Your God Killed Our Baby

Dear Leaders Chosen of God,

“Frankly Reverend we are going through enough already. We don’t need to add you to the mix.” Anger

“Frankly Reverend we are going through enough already. We don’t need to add you to the mix.” Anger exploded through every word he said.  He paused to regain some composure.  The attempt was unsuccessful.  “Your God killed our baby”!

“I’m SO SORRY,” I responded. “I can’t imagine the pain you folks are going through right now. I’m just calling as a friend.”

“Thanks,” and he hung up. His tone of voice had not changed.

exploded through every word he said.  He paused to regain some composure.  The attempt was unsuccessful.  “Your God killed our baby”!

“I’m SO SORRY,” I responded. “I can’t imagine the pain you folks are going through right now. I’m just calling as a friend.”

“Thanks,” and he hung up. His tone of voice had not changed.

Bob was in law enforcement. He and Mary had recently moved to our area. The baby had been their first child; a son.  They had held him in their arms for three months.  Then suddenly he died. 

To my surprise he called back the next day. “Uh, Pastor, we have to have a service. We don’t know anybody.  Would you say a few words for us?”

The Grandfather met me at the front door when I went to their house to make arrangements. His eyes were blazing. There was no “Hello”; no “Come on in” or “Thank you for coming”.

His first words to me were, “What kind of God would kill a baby? Tell me that sir! Though I had braced myself for the call his confrontation was so intense that I could not conceal my shock. His face softened ever so slightly.  “I’m sorry Preacher.  But that’s how I feel.” It was barely an apology. 

The service was in a mortuary not a church. The family was ushered into a room and, as is my practice, I met with them privately for a few moments. Until that afternoon I had always been able help the family face what was coming. Not this time.  The extended family was tight-lipped, staring straight ahead.  If my words had any affect at all it was to make them even harder.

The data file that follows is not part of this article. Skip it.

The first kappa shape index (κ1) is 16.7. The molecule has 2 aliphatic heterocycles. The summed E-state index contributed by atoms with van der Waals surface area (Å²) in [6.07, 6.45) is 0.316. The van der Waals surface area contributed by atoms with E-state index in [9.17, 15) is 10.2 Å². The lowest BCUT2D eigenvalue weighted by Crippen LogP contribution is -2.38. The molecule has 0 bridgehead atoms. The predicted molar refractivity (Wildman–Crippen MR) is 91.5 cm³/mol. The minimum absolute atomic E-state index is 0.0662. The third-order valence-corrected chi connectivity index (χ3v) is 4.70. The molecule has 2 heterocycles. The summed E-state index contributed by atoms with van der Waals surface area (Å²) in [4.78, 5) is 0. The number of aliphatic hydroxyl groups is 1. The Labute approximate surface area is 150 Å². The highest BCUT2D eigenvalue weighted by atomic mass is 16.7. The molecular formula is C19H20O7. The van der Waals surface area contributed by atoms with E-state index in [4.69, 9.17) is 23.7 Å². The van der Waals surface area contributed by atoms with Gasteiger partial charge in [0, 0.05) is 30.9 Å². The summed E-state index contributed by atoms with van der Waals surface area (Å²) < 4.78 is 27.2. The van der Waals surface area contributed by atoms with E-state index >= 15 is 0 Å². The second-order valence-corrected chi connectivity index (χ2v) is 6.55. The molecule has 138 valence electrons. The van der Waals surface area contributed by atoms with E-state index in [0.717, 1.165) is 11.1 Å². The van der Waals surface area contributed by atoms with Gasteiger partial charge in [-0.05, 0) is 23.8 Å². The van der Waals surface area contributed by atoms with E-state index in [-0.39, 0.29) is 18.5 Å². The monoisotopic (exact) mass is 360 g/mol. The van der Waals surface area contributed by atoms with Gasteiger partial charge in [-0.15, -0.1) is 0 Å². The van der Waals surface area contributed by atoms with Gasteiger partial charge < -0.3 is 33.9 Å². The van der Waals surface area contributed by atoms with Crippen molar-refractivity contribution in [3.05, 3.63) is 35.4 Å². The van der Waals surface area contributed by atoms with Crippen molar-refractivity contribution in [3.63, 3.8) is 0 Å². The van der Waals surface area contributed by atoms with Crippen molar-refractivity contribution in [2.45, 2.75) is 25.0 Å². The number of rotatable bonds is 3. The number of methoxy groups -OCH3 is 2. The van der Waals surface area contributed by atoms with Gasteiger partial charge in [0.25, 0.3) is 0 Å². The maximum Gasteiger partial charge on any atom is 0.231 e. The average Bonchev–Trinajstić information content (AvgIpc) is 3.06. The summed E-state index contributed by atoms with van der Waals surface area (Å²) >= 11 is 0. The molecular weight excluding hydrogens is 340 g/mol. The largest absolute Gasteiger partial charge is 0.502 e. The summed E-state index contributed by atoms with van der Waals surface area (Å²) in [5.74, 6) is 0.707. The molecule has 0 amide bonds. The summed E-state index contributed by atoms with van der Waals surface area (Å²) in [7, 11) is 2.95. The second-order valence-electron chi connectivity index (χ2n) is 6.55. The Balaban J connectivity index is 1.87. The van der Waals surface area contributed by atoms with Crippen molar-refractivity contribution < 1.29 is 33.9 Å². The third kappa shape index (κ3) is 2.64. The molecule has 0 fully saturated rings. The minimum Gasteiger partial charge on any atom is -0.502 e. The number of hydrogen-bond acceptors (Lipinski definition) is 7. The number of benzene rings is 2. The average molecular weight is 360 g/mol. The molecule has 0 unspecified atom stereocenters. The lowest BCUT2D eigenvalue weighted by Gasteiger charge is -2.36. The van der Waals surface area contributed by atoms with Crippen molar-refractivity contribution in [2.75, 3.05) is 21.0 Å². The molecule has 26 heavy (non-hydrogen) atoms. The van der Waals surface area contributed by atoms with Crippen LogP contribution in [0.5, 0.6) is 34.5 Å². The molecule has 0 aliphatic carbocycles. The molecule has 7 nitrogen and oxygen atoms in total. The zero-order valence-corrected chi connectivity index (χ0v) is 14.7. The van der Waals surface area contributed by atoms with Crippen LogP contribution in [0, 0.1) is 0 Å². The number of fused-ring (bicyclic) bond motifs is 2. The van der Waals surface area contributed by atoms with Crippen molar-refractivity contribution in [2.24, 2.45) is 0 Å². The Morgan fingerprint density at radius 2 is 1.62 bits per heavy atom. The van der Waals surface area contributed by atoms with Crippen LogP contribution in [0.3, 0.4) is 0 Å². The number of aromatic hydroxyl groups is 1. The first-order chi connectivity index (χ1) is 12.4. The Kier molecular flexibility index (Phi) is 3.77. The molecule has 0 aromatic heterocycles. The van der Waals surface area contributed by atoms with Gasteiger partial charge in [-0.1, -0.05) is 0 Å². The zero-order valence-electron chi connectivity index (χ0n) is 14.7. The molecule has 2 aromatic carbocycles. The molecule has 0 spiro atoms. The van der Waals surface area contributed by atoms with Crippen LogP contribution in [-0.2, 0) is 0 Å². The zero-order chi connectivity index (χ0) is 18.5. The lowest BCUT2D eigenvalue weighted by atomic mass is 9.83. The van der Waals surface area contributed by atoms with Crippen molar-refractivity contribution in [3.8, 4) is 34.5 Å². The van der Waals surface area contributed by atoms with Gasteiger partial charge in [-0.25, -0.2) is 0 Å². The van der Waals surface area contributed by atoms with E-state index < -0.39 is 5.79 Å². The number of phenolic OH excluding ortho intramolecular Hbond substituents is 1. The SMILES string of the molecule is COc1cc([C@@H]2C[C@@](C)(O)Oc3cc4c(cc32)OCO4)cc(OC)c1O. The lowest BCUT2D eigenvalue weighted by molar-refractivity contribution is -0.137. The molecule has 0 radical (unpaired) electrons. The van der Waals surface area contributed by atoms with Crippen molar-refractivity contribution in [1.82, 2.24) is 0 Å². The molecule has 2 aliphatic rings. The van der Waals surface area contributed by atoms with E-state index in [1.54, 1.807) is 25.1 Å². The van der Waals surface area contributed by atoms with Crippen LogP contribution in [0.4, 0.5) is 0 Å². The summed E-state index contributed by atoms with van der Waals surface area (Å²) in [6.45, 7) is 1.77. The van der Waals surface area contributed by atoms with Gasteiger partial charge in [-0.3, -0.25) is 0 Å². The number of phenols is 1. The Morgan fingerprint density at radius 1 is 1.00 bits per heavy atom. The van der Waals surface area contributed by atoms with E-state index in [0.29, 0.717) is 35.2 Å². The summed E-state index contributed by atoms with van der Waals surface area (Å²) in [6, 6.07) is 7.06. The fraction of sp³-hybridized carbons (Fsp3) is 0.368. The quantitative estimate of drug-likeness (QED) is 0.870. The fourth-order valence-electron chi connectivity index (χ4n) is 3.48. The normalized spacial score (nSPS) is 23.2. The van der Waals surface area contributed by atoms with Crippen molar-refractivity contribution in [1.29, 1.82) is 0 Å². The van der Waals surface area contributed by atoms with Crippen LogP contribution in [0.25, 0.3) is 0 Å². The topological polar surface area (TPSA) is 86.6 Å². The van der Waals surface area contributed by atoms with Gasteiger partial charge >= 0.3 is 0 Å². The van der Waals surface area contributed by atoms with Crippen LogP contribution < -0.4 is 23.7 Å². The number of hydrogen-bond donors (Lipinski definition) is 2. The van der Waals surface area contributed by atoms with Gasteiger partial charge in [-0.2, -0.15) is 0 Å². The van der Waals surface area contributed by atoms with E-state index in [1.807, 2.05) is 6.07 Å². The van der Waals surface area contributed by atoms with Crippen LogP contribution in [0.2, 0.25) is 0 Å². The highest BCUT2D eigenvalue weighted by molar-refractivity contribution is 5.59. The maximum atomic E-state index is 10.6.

“Oh Father,” I prayed, “Is there any way to get through to this hurting, angry family?”

“Let’s bow in prayer,” I suggested. Most, looking through me, refused to bow their heads or close their eyes. When I lifted my head Bob and Mary were staring at the floor.  Pure agony was in their eyes.

Overcome with compassion I stepped forward and put my hands on their shoulders. The moment I did the dam broke loose. They began to sob uncontrollably. Within seconds everybody in the room was crying.  All I did; all I could do, was weep with them.

Everything had changed. All hostility had melted away. They hungrily drank in everything I said in the message.  When I told them that their baby was safe with Jesus and how much He loved them and wanted them to come to Him, they wept openly.  After the service they embraced me, thanking me again and again.

Bob and Mary became good friends of ours. When their next baby came they wanted to give him to God but first they gave themselves to Jesus Christ. Bob become an important leader in our fledgling church.

My mind travels back to when Jesus faced the family of His friend Lazarus who had died.

“When Jesus therefor saw her weeping and the Jews who came with her also weeping, He was deeply moved in spirit and was troubled, and said, ‘Where have you laid him?’  They said to Him, ‘Lord, come and see.’ Jesus wept.  So the Jews were saying, ‘See how He loved him!’” (John11:33-36)

Sometimes all you can do is weep with those who have lost.  There are times when your tears do more than words.

That scene ends with, “Therefor many of the Jews who came to Mary, and saw what He had done, believed in Him” (11:45). 

The loss of the baby ended with Bob and Mary no longer being lost. But I had to pick up the phone and call. I had to experience the angry outbursts of men who were mad at God. Then I had to respond rightly to a hurting family.  Finally it was a compassionate touch and tears that melted angry hearts.

 

In His love,

Pastor Jack